Gold prices dipped on Tuesday as investors await a key US inflation report due later this week for clues on when the Federal Reserve may begin to talk about tapering its asset purchases.
Spot gold declined 0.4% to $1,892.89 per ounce by 1:50 p.m. ET after rising by 1.5% over the past two days. US gold futures were down 0.2% to $1,895.40 per ounce.
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Despite the latest comments from Treasury Secretary Janet Yellen welcoming higher interest rates, which pushed US bond yields higher, gold is still holding close to the $1,900 level amid rising price pressures and speculation that central banks may eventually pare back stimulus measures.
Thursday will bring the European Central Bank’s decision as well as the US CPI report, which will be one of the last major economic indicators before the Fed’s next policy meeting.
“If financial markets are already in the summer doldrum mode, that could mean gold prices could steadily rally over the next couple of months,” Edward Moya, a senior market analyst at Oanda Corp., told Bloomberg.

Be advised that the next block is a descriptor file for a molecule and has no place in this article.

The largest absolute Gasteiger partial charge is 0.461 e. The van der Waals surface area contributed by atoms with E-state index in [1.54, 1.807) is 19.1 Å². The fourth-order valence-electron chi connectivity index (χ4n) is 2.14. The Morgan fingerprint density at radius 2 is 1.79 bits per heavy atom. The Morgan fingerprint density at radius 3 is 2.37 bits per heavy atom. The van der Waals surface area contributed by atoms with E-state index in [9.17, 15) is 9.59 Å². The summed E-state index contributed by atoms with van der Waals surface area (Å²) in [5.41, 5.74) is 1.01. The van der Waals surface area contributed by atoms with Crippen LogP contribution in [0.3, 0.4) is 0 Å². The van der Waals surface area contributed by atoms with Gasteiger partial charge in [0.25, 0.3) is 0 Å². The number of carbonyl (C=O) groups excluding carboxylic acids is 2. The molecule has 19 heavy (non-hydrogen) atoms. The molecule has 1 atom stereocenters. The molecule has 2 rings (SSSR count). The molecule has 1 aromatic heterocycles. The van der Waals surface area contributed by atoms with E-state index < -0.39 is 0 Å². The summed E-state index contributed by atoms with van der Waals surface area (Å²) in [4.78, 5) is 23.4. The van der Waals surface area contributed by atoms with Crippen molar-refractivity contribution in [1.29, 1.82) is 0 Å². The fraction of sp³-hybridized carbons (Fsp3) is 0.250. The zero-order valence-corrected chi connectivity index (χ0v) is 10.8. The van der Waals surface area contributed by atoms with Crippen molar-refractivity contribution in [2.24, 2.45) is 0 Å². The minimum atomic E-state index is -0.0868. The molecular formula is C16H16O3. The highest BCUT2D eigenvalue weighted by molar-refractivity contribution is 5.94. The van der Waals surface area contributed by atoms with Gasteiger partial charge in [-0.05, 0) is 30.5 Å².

“Even if the upcoming inflation report later this week doesn’t show a significant deceleration in pricing pressures, it probably won’t change anyone’s opinion on inflation at the Fed. Wall Street should see investor demand improve for safe havens such as gold, as global tax and inflation concerns intensify.”
Fueled by tailwinds from strong price performance and ongoing inflation concerns, demand for gold has improved, with investors returning to gold-backed ETFs.
Earlier in the week, the World Gold Council reported that gold ETFs saw inflows of $3.4 billion in the month of May after three consecutive months of net outflows. Globally, gold-backed ETF assets under management now stand at $222 billion, just below 9%, closely nearing the unsurpassed August 2020 high.
“Gold remains a promising asset for investors as market behavior continues to be controlled by inflationary pressures coupled with the US dollar diluting in strength and lower real yields, further seen by the increase in gold price,” Adam Perlaky, senior analyst at WGC, said in the report.
In a survey prepared by the Council, central banks around the world are anticipating an increase in gold reserves in the next 12 months, with most citing “uncertainty over economic recovery from the covid-19 pandemic” as their reason for buying gold.
(With files from Bloomberg)